How to help your dog cope at Christmas
Christmas can be tiring for both you and your dog, but make the festive period trouble free with our top tips.
The main festive visitor will obviously come down your chimney late on Christmas Eve, but luckily Father Christmas is so light on his feet that your dog should sleep through it. However, other Christmas visitors are a different story. On Christmas Day and the days leading up to it, your house can be a magnet for all kinds of people, some bringing their own dogs with them. If you think your dog will find all this a little unsettling, then take him for a walk half an hour before visitors arrive and pop him into a quiet room or crate with a stuffed Kong to gnaw so that he can relax and you can supervise calm introductions later in the day.
We all eat too much on Christmas Day, and, given the opportunity, your dog will be no different. While a small amount of turkey and vegetables as a special treat shouldn’t do any harm, avoid feeding other table scraps, which can cause digestive upsets. In particular be very careful that your dog doesn’t eat any turkey or chicken bones, which can splinter and stick in his throat or digestive tract. An emergency visit to the vet’s is no way to spend Christmas!
Christmas trees can be a source of almost unimaginable delight. Baubles and candy canes hanging from branches, tinsel dangling enticingly, and fairy lights twinkling can all provide too much temptation, particularly for puppies. One giant leap can send the whole lot crashing down, so consider placing a barrier such as a puppy pen in front of the tree to prevent access, or position a stairgate in the doorway so your dog can’t enter unsupervised.
A little kiss under the mistletoe is traditional but unfortunately many festive plants are toxic to dogs, particularly those with berries. Other poisonous plants include the popular poinsettia and amaryllis. Keep pets safe by placing potted plants high up, and hang mistletoe and holly where the berries won’t drop down for dogs to eat.
Christmas trees look and smell gorgeous, but unfortunately the pine needles they shed can be hazardous to dogs. Needles can get stuck into paws, or worse — if your dog decides to eat them they might get lodged in his throat. This might be the time to consider buying an artificial tree. Another benefit of faking it is that you don’t have to water the tree and worry about your dog drinking stagnant water from the base.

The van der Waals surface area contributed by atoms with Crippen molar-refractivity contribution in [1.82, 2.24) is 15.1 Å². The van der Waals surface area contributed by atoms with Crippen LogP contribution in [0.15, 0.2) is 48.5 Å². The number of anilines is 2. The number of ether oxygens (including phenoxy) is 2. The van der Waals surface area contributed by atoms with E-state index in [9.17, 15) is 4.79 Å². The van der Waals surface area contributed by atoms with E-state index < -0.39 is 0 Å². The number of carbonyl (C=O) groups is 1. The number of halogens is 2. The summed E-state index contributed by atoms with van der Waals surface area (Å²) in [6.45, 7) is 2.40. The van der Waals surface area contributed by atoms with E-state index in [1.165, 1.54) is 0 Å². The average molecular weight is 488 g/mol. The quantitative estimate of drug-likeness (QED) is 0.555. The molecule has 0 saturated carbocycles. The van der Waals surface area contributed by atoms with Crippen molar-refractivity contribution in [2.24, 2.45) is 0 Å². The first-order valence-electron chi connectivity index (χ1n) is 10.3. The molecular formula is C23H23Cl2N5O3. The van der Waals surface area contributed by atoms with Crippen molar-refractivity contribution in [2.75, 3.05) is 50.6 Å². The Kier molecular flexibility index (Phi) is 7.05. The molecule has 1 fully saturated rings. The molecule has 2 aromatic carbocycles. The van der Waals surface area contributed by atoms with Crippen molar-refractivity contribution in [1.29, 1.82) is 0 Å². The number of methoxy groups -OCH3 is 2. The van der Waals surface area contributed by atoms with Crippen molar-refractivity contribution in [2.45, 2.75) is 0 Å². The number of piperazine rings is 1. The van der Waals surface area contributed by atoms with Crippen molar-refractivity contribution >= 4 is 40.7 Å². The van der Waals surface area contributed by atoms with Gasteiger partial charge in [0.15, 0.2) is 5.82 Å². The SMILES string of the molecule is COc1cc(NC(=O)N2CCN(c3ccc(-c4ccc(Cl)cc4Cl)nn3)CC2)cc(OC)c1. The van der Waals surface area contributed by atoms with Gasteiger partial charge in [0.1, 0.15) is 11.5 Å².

The glow of Christmas candles can look very pretty, but they are all too easy for an enthusiastic dog to knock over with his tail. If you do light candles always place them high up on a shelf, safely away from animals and children. If you use scented candles ensure the room is well ventilated, and never leave lit candles unsupervised.
Christmas morning can be a blur of wrapping paper, tags, ribbons, tape, and of course, lots of presents. It’s all too easy to forget the dog and not notice him chewing paper, swallowing ribbon, and nibbling the box of a brand new DVD that has just been unwrapped. Supervise dogs carefully when presents are being opened and, if possible, only place parcels under the tree just prior to the big unwrap. Tidy as you go, gathering up wrapping paper as soon as it is removed, and placing it in a bin.
TIPPLES AND TREATS
For many people Christmas night wouldn’t be complete without dipping into a box of chocolates and enjoying a nice tipple. However, alcohol and chocolate can be very dangerous to dogs. Explain to guests that chocolate contains a compound called theobromine, which is toxic to canines. Most dogs are put off by the smell of alcohol but some will drink beer or creamy drinks such as Baileys, and even small amounts can be extremely dangerous.
Children inevitably get extremely excited on Christmas Day. All those new presents to open, games to play, and crackers to pull can result in lots of squealing, jumping around, and, occasionally, tears and tantrums too. Dogs can find all this overwhelming, so make sure that they are constantly supervised, particularly around toddlers who are at eye level with them. Even the calmest of dogs will have a breaking point, so don’t risk them snapping out of fear or in self-defence. Keep dogs crated safely or in a quiet room at times of high activity.
Even on Christmas Day your dog will need his usual routine of walks and meals. Encourage the family to join you for a nice, brisk walk after Christmas lunch to help burn off the calories, expend some energy, and set you all up for a fun evening. Your dog will enjoy being part of the family so make sure you take his new ball and toy to play with. Merry Christmas!